Furthermore, the proportion of Chinese high school students that claimed to be “uneasy about my future” was significantly lower by more than 30 percentage points than U.S., Japanese and South Korean respondents. Evidently, Chinese high school students are more confident in the future, have clear goals, are willing to study hard for the future and are more optimistic about the current situation.

Compared to the other three countries, China has a far higher proportion of high school students who aspire to prestigious universities.

The survey found Chinese high school students have the highest aspirations across multiple goals, including admission to a prestigious university (91.7%), receiving a high salary (92.6%), building an interesting life (95.3%), being at ease and having time for recreation (94.2%), contributing to society (95.4%), possessing qualifying professional skills and competencies (92.6%) and achieving high social status (82.0%).

The data show that Chinese high school students have clear goals for the future; they are hopeful they can develop their interests, attend good universities, have high incomes, create happy families and contribute to society. This shows that they both pursue their values for themselves and for their society. Compared with the high school students in the other three countries, the biggest difference is in seeking admission to prestigious universities, where the Chinese surveyed at 16 to 50 percentage points higher.

Chinese high school students are even more ambitious and optimistic now than they were before the pandemic.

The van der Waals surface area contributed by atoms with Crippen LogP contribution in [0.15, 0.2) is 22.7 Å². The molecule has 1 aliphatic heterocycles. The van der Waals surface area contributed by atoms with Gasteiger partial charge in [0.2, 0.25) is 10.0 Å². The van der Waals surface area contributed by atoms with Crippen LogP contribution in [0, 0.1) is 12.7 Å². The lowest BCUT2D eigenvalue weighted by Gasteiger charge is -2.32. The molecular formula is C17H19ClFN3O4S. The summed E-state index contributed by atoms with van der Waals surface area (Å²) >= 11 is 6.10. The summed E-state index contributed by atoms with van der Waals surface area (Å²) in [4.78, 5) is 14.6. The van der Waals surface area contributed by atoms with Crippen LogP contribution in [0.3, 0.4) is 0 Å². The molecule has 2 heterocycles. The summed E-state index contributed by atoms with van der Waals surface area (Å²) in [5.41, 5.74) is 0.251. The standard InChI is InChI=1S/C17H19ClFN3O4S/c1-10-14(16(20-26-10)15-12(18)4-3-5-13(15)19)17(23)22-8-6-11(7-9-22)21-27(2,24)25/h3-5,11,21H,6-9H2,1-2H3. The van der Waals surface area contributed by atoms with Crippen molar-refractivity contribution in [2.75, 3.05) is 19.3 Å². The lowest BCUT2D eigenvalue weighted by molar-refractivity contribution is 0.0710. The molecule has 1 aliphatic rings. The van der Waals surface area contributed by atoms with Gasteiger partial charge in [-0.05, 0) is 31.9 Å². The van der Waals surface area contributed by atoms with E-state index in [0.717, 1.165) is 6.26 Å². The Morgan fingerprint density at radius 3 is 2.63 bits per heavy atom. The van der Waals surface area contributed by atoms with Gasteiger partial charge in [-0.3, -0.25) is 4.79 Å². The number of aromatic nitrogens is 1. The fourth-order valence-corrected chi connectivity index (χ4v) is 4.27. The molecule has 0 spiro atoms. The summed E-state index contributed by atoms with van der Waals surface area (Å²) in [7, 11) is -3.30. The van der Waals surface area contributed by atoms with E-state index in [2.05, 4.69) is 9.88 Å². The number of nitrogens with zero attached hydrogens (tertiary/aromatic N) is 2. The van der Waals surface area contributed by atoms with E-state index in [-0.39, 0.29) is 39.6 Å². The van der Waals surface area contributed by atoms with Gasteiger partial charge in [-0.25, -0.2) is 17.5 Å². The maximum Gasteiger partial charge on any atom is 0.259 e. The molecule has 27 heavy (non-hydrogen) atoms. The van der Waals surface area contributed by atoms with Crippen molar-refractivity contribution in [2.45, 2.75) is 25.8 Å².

In 2016, a research group consisting of collaborating high school students from China, the U.S., Japan and South Korea conducted surveys on the expectations and goals of high school students from their countries. Comparing their results to the “Life of High School Students in China, U.S., Japan and South Korea During the Pandemic” survey, it was found that Chinese high school students’ expectations and goals have increased since the outbreak of the pandemic. The most significant areas of increase were in hopes to attend a prestigious university, to contribute to society and to become leaders, all increasing by 10-11 percentage points. The proportion of ambitious Japanese high school students also increased in most of the areas surveyed, especially in hopes to obtain high income (+8%) and to hold a leadership role (+3%), but there was a decline in optimism about entering a prestigious university (-6%) or achieving high social status (-3%). Across the board the percentage of U.S. high school students with high expectations and goals declined. The largest declines were in hopes for admission into prestigious universities (-8%), obtaining high social status (-10%) and holding a leadership role (-5%). Korean high school students responded negatively to most of the survey questions about future goals, revealing a decline in optimism. The largest declines were in ability to contribute to society (-13%) followed by ability to build a happy family (-9%).